Tuesday, June 19, 2007

Mercy for Libby?

The Washington Post's Richard Cohen lays out the principled case for going easy on Lewis Libby, while avoiding most (though not all) of the partisan fact-bending emanating from that camp.

He starts out in unpromising fashion, railing about Patrick Fitzgerald making "a mountain out of a molehill" at "the urging of the liberal press." He also tiptoes up to the line of claiming positively that there was no underlying crime.

But he does not cross it. And he quickly admits that lying to a grand jury is not a trivial thing. He then proceeds to skewer the various enablers and cheerleaders in the case, which arguably did more damage to the media than the administration.

His concluding lines:

The rest of us ought to consider what Fitzgerald has wrought and whether we are better off for his efforts. I have come to hate the war and I cannot approve of lying under oath -- not by Scooter, not by Bill Clinton, not by anybody. But the underlying crime is absent, the sentence is excessive and the investigation should not have been conducted in the first place. This is a mess. Should Libby be pardoned? Maybe. Should his sentence be commuted? Definitely.

I disagree that the investigation shouldn't have been conducted. And arguably, Libby's lies are why this didn't turn out to be a bigger deal than it was. But I'm sympathetic to the argument that 30 months is an excessive sentence for an otherwise straight arrow convicted of an essentially political crime. Still, the man did lie, and some punishment is deserved. Pardon? No. Commute immediately? No. Let him serve half the sentence, commuting it as Bush is leaving office. That would seem to serve the needs of both justice and mercy.

Update: Cohen participated in an online discussion of his column in which he manages to muddy his point a bit. A particularly on-point exchange:

QUESTION: ... If somebody consciously and intentionally lies to a Federal prosecutor and a grand jury, isn't it appropriate for them to go to jail? Even if the prosecutor has no business having asked the question in the first place? Tell the truth or take the Fifth -- either is fine -- but intentional lying simply isn't acceptable in any witness, let alone a high-ranking government official.

Do you disagree with this basic observation? If so, please explain. If not, how can you still argue that Scooter shouldn't go to jail? I suppose you can simply disagree with the premise that Libby consciously and intentionally lied, but the jury made that determination, and that's what juries are for...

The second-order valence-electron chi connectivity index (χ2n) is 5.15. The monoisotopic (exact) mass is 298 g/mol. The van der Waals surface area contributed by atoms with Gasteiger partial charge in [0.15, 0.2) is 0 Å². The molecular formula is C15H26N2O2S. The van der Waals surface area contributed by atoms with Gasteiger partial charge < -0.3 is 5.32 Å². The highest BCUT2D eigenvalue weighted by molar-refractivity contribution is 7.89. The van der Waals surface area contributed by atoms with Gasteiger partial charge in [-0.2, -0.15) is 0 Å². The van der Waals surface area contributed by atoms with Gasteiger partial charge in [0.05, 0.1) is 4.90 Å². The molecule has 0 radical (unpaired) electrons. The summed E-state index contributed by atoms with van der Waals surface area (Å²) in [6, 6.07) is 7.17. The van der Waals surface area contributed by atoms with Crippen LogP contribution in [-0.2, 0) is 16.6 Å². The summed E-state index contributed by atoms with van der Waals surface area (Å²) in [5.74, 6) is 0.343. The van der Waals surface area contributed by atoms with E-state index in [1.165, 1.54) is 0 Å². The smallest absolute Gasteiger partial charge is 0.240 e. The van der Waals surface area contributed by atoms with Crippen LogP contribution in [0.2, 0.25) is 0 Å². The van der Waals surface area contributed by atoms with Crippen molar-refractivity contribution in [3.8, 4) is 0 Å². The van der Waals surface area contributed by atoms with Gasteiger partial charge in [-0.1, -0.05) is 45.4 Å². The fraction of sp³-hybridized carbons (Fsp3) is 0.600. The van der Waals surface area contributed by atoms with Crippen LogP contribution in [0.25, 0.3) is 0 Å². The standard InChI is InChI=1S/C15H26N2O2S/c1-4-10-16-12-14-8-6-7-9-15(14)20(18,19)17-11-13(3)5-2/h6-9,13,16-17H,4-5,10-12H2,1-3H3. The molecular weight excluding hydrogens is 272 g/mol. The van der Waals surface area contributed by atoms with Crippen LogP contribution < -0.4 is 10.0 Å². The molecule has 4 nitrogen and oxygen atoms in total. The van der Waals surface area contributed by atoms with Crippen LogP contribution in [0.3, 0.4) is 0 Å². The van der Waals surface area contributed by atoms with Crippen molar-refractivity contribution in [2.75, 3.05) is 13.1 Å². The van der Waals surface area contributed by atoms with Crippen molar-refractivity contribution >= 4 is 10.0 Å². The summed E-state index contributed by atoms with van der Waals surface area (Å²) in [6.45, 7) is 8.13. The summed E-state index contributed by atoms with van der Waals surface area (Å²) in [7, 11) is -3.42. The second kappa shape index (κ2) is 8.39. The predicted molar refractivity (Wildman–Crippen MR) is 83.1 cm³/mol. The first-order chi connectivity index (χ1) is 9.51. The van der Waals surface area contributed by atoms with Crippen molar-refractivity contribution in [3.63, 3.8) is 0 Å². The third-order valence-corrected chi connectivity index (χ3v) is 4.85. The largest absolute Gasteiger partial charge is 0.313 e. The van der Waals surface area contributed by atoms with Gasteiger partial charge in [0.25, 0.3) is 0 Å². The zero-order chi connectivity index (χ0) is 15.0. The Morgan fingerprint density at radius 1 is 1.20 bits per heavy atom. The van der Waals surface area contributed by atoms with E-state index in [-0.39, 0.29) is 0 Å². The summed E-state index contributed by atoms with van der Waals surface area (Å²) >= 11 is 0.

COHEN: I don't quarrel with the jury. In fact, let me just say that my own reading of the trial was that he was guilty. I don't believe that he forgot. But I do believe that while it is impermissible for anyone to lie to a grand jury -- I'm not quarreling with that -- I'm just saying that when you get called before a grand jury and you are a target, there ought to be a crime involved.... If he lied to a grand jury it wasn't because he made money illegally or took bribes or some other crime, it was because he was covering up for embarrassment or because he mistakenly thought he had committed a crime. So fine, convict him. But 30 months is excessive.

So he admits Libby lied to cover up something, but he thinks the sentence should be commuted anyway. That's really odd logic.

, ,

Labels:

1 Comments:

Anonymous Anonymous said...

Glad to see that a liberal columnist is finally having some effect on you regarding Libby. I sure haven't been able to.

I still don't believe his inconsistencies under oath were LIES. It's LIES if one CHOOSES to believe they were lies. It's LIES if one WANTS them to be lies. Tim Russert had inconsistencies in what he told the FBI when questioned versus what he said on the stand. And yet, I didn't see anyone calling it LIES. Russert was given the benefit of the doubt by both the jury and others. Most of the other reporters involved also had inconsistencies in their memory of events. No one called it LIES. But because Fitzgerald desperately wanted a WIN, he chose to consider them LIES from Libby.....because he desperately wanted to get someone within the administration on something.

I STILL contend that Fitzgerald should face the same fate that Nifong just met. They BOTH are guilty of prosecutorial misconduct and possible criminal charges, IMHO. Fitzgerald was charged with finding out if a crime occurred and to find the leaker IF a crime occurred. From Day One, he KNEW who the leaker was----asking him to keep quite---so that he continue his witch hunt unbothered by those who would have surely questioned it at the time. He also claimed that Libby was the initial leaker to Judith Miller. This claim was later PROVEN to be false when Armitage said he also told reporter Bob Woodward BEFORE Libby's conversation with Miller----making Armitage the first leaker to a reporter. Also, Robert Novak said that even Armitage never told him the name----just said that Wilson's wife worked there at the CIA and had sent him to Niger. Novak then.....ON HIS OWN....did some research and found her name (Valerie Plame) on the "Who's Who" list as the wife of Joseph Wilson. Then he called up his source in the CIA and they CONFIRMED that Valerie Plame worked at the CIA.

This investigation should have never advanced forward once Fitzgerald KNEW who the leaker was and that no law was broken in the process.

JP5

6/20/2007 3:40 PM  

Post a Comment

Links to this post:

Create a Link

<< Home